The new Montana style in home design

New styles evolving in Montana design

By David Reese/Montana Living

It's happening in Montana architecture and design.
As more people move to Montana from urban areas around the country - or from around the world, for that matter - they're bringing their tastes with them. It's showing up in more contemporary design, the kind you'd find in Los Angeles or Seattle.

Bozeman architect Van Bryan sees the changes every day. As the owner of Van Bryan Studios, a "boutique" architecture firm that specializes in close, personal attention to the client, Bryan doesn't have to push contemporary design. His clients bring it to him. "We're getting more clients who are moving outside the box," Bryan said. "They're wanting to be a little more expressive and independent of what's out there."
People are bringing their attitudes (for design) from other states with them. There's a wider bandwidth of people coming here that don't necessarily want the typical look." "It's an exciting time to be working in the state." Van Bryan Studios has been practicing in Bozeman since 1988. It's a small firm of two architects and five associates that specialize in custom residential design for absentee clients. When Naples, Fla., resident Peter Mendolson built a home in Montana, he and his architect came up with a concept that is unlike any other home you've seen in the state - yet.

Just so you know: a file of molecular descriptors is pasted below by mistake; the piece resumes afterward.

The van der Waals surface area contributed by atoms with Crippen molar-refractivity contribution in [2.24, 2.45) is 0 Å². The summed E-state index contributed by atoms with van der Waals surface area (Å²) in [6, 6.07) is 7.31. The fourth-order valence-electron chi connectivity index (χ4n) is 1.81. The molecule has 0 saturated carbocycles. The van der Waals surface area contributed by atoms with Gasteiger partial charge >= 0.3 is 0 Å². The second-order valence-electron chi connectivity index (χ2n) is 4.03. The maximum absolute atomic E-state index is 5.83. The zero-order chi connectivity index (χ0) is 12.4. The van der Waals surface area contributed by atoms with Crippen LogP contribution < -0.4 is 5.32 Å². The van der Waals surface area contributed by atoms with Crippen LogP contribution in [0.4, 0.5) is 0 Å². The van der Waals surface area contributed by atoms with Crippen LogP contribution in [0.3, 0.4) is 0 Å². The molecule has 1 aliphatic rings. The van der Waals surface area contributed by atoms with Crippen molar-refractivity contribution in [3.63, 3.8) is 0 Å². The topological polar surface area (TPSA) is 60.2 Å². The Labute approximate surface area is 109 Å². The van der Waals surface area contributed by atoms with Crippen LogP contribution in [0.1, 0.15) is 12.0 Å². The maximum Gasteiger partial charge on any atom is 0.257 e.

The 6,000-square foot home, in South Cottonwood Canyon near Bozeman, is built entirely out of concrete, with floor-to-ceiling windows in almost every direction. Like most people moving to Montana, Mendelson's idea for a home centered around something a bit more traditional. "I was going to build a log cabin," Mendelson said. But his architect, Peter Berman, urged him to create something a bit more unique. "He talked me into it," Mendelson said. 
Mendelson's four-bedroom, four-bath residence was built by Bozeman contractor Bill Roller and finished in 2001. It took nearly four years to complete because of the amount of custom work involved. "Everything in the house had to be hand-made," says Mendelson, noting that all of the concrete forms for the house were created and poured onsite. When you approach the home, all you see is the upper level. But after crossing a small bridge into the foyer, you step into another world of glass and concrete. "It's almost like an art gallery," Mendelson said. "It's hard to tell where the outside of the house begins and the inside ends. You can literally look through the house in every direction." Even in his hometown of Naples, Fla., Berman doesn't see homes quite like the one he created in Montana. "There are not a lot of homes like this," he said.
The nature of architecture of being something that's reflective of a society's tastes should help re-define Montana style. "If you listen to what the client is saying, then not all the projects will look the same," Van Bryan says. "We're helping people achieve their vision of Montana."
With people like Mendelson bringing new ideas into Montana - and the architects and designers available to back them up - Montana's design and architecture will continue to evolve.
Move over, rock and log. Step aside Victorian and Queen Anne. The new Montana is here.


This article appeared in the summer 2006 issue of Montana Living

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